Do you think of yourself as generous? Or, has anyone ever called you an over giver? They aren’t quite the same and one has the power to ruin relationships. Here’s what I learned about myself in 2020.
It’s been awhile since I’ve called myself out on something in a post.
But I think there’s too many highlight reels on social media and occasionally, I just like to keep it real on here so no one ever thinks my life is perfect.
If you’ve been reading this blog for a while, you’ll know that I have a temper. It’s short-lived and as I get older it runs me less and less, but it’s still a quality I’m embarrassed about. And one that I work very hard to control.
A few years ago, I wrote a post about losing my temper while travelling in Italy.
When I linked back to that post a while later, a long-time reader wrote me a lengthy note explaining that I should ‘get help’ and even though she’d followed me since the beginning of this blog, she was now unfollowing me.
So even though I do have a thick skin after 12 years of writing this blog, I took the post down because that email really bothered me.
Recently, I have also realized something else about my personality that I’ve been pondering.
I had a little incident with a member of my family, whereupon we didn’t speak for two weeks.
Then I received a text from her and this is basically what it said:
“From now on, I don’t want you to buy anything for me, and when we go out for dinner, you’ll pay for your meal and I’ll pay for mine. I think our relationship is inauthentic and based on you giving to me and me giving to you.”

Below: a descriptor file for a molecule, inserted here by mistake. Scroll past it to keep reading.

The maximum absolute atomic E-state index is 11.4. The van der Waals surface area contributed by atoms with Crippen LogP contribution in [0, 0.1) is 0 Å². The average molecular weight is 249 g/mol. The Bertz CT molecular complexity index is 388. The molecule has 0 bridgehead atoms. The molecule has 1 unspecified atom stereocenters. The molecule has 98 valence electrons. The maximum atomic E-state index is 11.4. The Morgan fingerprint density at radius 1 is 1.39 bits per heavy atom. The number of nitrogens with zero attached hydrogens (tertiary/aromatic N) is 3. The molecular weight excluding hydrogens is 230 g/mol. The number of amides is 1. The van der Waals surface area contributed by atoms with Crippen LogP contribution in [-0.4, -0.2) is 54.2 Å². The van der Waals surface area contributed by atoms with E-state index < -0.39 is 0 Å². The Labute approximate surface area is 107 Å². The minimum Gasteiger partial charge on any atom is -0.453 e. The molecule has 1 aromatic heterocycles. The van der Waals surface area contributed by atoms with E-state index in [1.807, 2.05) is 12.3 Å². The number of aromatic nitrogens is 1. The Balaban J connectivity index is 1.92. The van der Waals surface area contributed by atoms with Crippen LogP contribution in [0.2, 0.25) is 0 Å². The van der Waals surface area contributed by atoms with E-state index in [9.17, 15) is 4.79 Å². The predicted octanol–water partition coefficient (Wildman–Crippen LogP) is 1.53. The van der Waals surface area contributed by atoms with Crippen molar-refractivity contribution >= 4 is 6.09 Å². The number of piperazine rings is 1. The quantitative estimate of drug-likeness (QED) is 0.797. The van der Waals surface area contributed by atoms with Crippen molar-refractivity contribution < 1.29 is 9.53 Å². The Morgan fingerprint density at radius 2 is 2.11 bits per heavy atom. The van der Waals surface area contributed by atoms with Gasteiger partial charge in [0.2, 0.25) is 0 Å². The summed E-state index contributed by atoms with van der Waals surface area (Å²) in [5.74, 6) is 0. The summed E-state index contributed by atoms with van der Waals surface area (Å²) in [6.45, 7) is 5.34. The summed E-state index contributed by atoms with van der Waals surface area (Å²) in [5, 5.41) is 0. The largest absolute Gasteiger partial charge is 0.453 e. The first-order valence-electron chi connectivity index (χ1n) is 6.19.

My whole life I’ve been a generous person. The second I decide I no longer need something in my house or in my closet, I start wondering who could benefit from having it next. I overpay most trades who arrive at my house (unless of course I feel I’ve been overcharged), overtip in restaurants, and many times, when I show up at a friends home with lamps or accessories they need, it’s a gift.
Is it possible to be too generous?
Terreeia has been known to ask, more than once, “Do we still have [________]? Or did you give it away already?”
So when I received that text, it took me a few days to digest.
Then, I started searching, “My friend is too generous, how do I handle that?” Because I started wondering, “Is that a thing?”
Is it possible to be too generous?
That’s when I came across this article, a very enlightening piece written by the author of Eat, Pray, Love.